Most health insurance companies have no experience with community based services for people with SMI or DD.  Typical health plan care coordination generally consists of having a nurse call the member occasionally on the phone. Case Management and Service Coordination services for people with SMI or DD must be much more “hands on”. It must include regular face to face meetings and intervention or advocacy on behalf of the member with other providers and community contacts such as landlords or the courts. Traditional health plan care coordination must not replace these vital support services. Plans must be required to contract with qualified and experienced DD service coordinators and SMI case managers, and whenever possible to continue with the member’s current services.

The care coordination team must include a LTSS provider or coordinator (could be the case manager or the TSC) who is responsible for maintaining the LTSS. Few PCPs are able or willing to perform this function.

LTSS care coordinators will often be needed for people receiving home care LTSS as well.

Crisis Services:

People who require LTSS for physical disability, DD, or SMI are at risk for crises in their lives and in their care needs. Plans will need to be able to quickly approve and provide additional services to deal with a crisis caused by a change in the person’s physical or mental health status, the imminent loss of living arrangements, unpaid supports, or other catastrophic events.  The ability of the system to respond to unexpected crises in the community without resorting to institutional placement should be a key requirement of the plan.  The plan should also be well coordinated with non-Medicaid crisis services and be able to access them when needed.

Compliance with Olmstead v. L.C. and E.W. and Best Practices for community based services.

The MCO must be in full compliance with the community integration mandate of the Americans with Disabilities Act (ADA) and the Supreme Court decision in Olmstead v. L.C. and E.W. Although the ADA has lesser implications for private health insurers, the Medicaid program must comply with Title II of the Act and the community integration mandate. This will require the contractor to make community services available in cases where institutional placement would be less expensive. It also requires services to help prevent hospitalization for people with mental illness.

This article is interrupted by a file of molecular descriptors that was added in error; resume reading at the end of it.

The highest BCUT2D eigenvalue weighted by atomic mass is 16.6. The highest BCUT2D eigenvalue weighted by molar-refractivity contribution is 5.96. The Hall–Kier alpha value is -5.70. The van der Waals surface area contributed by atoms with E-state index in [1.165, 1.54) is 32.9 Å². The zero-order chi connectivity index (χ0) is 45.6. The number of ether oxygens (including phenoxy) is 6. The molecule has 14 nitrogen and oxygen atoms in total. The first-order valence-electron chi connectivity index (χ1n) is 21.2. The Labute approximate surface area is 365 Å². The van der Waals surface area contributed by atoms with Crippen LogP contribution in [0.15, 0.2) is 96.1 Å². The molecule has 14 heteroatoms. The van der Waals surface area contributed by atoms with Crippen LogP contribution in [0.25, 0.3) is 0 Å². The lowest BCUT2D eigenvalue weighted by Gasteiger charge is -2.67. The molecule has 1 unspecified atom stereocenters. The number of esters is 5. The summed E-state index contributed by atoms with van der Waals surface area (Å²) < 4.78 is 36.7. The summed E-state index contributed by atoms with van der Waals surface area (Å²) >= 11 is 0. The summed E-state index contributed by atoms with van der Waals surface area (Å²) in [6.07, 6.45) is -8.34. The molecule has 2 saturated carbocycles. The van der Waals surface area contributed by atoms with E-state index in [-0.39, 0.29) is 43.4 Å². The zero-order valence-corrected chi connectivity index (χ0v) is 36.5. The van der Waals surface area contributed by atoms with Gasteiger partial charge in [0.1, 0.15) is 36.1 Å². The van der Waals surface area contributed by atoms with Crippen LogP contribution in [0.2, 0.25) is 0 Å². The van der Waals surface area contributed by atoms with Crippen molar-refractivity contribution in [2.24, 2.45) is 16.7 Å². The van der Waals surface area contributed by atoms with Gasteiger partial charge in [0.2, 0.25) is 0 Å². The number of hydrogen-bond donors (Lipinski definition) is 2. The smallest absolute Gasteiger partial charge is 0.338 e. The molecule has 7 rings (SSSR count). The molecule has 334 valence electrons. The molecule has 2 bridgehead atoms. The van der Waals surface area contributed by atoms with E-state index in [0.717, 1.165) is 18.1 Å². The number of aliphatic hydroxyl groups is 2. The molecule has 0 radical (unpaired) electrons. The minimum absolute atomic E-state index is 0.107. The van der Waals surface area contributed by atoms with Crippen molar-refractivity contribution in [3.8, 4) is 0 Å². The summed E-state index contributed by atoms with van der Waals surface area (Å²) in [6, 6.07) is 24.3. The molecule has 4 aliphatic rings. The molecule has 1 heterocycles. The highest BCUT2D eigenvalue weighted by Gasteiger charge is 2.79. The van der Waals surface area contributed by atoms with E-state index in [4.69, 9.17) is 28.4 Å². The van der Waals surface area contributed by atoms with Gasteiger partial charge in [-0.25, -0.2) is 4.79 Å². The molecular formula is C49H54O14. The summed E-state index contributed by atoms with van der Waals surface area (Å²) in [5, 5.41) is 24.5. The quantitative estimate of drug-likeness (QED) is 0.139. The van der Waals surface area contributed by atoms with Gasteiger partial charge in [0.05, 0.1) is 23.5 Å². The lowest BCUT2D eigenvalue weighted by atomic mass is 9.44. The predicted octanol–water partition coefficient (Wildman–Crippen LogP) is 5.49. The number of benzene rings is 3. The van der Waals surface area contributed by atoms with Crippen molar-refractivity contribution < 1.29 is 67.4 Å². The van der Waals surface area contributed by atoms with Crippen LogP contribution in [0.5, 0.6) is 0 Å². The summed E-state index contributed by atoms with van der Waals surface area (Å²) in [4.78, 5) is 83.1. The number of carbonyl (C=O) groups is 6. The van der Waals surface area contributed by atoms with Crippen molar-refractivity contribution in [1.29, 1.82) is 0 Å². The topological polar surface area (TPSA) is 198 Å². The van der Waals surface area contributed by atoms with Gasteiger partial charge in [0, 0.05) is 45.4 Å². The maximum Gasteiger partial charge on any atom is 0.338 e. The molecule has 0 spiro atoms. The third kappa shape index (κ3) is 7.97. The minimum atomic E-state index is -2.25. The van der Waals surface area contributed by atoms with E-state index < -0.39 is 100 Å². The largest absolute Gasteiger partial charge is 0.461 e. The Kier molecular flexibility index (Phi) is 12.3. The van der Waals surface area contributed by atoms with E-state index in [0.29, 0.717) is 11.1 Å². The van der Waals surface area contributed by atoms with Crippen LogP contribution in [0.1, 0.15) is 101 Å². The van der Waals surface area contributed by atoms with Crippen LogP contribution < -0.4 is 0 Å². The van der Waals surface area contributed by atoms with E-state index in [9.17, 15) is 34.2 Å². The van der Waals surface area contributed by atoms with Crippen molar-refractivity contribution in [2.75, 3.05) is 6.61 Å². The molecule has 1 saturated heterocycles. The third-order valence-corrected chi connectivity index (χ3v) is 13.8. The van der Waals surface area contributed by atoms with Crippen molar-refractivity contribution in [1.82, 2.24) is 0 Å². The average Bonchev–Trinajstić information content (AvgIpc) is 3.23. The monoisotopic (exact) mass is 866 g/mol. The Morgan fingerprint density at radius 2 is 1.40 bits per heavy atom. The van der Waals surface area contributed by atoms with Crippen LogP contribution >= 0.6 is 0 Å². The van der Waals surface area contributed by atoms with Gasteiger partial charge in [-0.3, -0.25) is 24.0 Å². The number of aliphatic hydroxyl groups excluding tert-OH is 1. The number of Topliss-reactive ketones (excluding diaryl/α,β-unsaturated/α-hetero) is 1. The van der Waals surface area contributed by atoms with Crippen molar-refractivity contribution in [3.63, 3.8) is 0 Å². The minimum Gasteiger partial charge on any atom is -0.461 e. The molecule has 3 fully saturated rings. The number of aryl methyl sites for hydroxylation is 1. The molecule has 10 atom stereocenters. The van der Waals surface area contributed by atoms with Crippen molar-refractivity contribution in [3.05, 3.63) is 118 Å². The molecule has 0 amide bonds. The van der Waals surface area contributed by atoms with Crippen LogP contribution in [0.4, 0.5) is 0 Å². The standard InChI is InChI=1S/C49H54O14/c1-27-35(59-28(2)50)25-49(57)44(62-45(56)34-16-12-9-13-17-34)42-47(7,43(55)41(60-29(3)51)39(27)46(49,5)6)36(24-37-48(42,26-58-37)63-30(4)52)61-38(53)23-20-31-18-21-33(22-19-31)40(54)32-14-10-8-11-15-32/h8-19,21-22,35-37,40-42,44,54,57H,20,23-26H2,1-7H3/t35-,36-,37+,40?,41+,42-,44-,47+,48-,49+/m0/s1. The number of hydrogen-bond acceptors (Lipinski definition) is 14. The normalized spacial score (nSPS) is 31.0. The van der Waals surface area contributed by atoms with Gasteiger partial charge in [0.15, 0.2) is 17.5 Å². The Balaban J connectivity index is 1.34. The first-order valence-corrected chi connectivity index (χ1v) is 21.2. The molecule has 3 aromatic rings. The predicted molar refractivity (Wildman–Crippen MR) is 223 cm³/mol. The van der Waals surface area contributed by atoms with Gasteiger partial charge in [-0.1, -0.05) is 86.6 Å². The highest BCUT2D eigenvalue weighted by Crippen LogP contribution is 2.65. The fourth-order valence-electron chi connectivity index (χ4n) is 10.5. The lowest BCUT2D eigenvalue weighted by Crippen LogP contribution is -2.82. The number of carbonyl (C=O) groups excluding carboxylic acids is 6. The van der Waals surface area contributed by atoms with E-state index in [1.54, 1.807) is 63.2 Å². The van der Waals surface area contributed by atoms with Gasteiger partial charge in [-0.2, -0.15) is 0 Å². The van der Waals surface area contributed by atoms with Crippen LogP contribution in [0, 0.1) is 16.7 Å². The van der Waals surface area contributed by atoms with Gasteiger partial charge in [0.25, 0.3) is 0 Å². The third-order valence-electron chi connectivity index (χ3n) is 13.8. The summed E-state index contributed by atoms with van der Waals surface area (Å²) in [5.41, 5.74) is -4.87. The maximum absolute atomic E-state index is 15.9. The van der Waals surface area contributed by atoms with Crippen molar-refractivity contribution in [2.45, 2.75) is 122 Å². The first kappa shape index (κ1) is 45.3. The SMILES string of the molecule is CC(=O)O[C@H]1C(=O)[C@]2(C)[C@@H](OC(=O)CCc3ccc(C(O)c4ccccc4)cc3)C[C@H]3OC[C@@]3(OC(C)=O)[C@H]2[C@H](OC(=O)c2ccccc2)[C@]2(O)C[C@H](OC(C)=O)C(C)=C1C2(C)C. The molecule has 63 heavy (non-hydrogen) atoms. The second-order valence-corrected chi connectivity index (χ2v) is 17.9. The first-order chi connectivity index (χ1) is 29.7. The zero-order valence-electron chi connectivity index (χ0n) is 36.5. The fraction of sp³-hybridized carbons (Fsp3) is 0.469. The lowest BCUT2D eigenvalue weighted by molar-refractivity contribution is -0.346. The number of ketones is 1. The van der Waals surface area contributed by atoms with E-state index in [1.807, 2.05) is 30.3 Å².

1.    There must be incentives and requirements in the plan to provide for recovery oriented, person centered plans of service.
2.    The plan must allow for self directed services in all areas of long term services and supports including mental health.
3.    DD services should emphasize self determination, community integration, employment opportunities and training for eligible individuals.

The proposal for a single MCO contract for all Medicaid services for all people with dual eligibility is unprecedented and moves Idaho into uncharted territory in LTSS models. IDHW should be extremely cautious and move slowly and deliberately toward this project. Planning to implement it in the current time frame with such an array of both known and unknown variables (e.g. the Mental Health MCO contract, the implementation of the ACA, the pending decision in the Supreme Court on the constitutionality of the ACA, the efforts to redesign DD services, several pending federal lawsuits) may be too ambitious and ill advised.

If Idaho does proceed at the proposed pace, there are serious issues to be addressed in the areas of DD services, mental health services and other LTSS.

Submitted by

James R. Baugh
Executive Director, DisAbility Rights Idaho.

August 24, 2011

Psychosocial Rehabilitation (PSR) is NOT the same as Developmental Therapy.

One of the misguided changes made to Idaho Medicaid benefits in order to cut the budget, is the refusal to allow a person who has both a psychiatric illness and a developmental disability (DD) from receiving both developmental skill building services and psychosocial rehabilitation.  People who have both diagnoses are expected to give up treatment for one or the other. This makes no more sense than asking a person with both diabetes and heart disease to pick which one they want to receive treatment for.